The key character that runs throughout all of Mark Lawrence’s books is Dr. Elias Taproot, whom we first meet as a brilliant young scientist in the Impossible Times trilogy set here on Earth. Taproot appears again throughout the post-apocalyptic Earth depicted in both The Broken Empire and The Red Queen’s War trilogies. And then he is present on Abeth in a subtle way in The Book of the Ancestor and more explicitly in The Book of the Ice. But the connections across the trilogies run so much deeper than just one character, spanning religion, anthropology, history/mythology, and science/technology.
The scientific and technological aspects of Lawrence’s work are especially rewarding for me as a reader, particularly in how he cleverly blends fantasy and science-fiction. All the “magic” depicted across his trilogies has a scientific or technological basis. This becomes apparent if you put together the pieces of information from across his body of work.
Although I’m emphasizing the brilliant interconnected universe that Mark Lawrence has created, I should also stress that any of these trilogies, including The Book of the Ice, can be enjoyed independently of the others. In other words, you don’t have to read all these other books before reading The Book of the Ice. The trilogies themselves can be read in any order.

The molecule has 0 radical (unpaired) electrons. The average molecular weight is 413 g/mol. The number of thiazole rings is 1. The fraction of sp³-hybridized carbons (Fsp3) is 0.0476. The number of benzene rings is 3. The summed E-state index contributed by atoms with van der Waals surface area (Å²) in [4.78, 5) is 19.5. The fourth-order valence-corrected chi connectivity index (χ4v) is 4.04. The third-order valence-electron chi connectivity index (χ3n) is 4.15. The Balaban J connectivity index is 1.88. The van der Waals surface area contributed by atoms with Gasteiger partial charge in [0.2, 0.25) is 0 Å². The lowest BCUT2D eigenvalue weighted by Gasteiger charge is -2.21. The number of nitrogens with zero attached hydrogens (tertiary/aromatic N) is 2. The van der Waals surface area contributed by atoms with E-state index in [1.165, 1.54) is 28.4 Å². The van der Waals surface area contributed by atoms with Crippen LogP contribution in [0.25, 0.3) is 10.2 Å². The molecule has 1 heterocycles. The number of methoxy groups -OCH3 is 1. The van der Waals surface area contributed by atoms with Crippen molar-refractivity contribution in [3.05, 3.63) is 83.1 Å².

As a trilogy, The Book of the Ice is more of a slow-burn than Mark Lawrence’s other work. The first book, The Girl and the Stars, takes place in the stark world of the ice-tribes on Abeth. Much of it occurs underground, with many scenes having a claustrophobic, fever-dream-like quality. The first half of The Girl and the Mountain finds Yaz and friends confronting the priests of the Black Rock and then trekking their way across the dangerous ice toward the narrow Corridor of green vegetation that encircles Abeth. It’s not till the latter part of The Girl and the Mountain that Yaz’s storyline intersects directly with The Book of the Ancestor, when she finally arrives at the Convent of Sweet Mercy.
I love how Mark Lawrence writes about Yaz’s experiences in the Corridor during The Girl and the Moon. The vibrant colors and smells are a stark contrast to the white, sterile world of the ice. I smiled so many times as Yaz ate the delicious food of the Corridor or encountered animals and plants for the first time.
Most of all, I love the friendships that were developed among the four characters who arrived from the ice (Yaz, Quina, Thurin, and Erris), together with the novices and sisters of Sweet Mercy. This is so well done, at the same level that Mark Lawrence employed throughout The Book of the Ancestor. I would suggest that another appropriate name for The Girl and the Moon would be Mystic Sister, since this book feels like a fourth installment of The Book of the Ancestor and the two principal characters (Yaz and Mali, a.k.a., Sister Pan) are both powerful quantals.
The Girl and the Moon is a book that is intellectually stimulating while at the same time having a lot of heart. I’ve formed such a strong emotional bond to this book—to all of Mark Lawrence’s novels, actually—which is a testament to his ability to develop such an amazing cast of characters across an intricately detailed and intellectually compelling universe.
Let me just say it: The Girl and the Moon is my #1 new book of the year. I hope you will enjoy it as much as I have.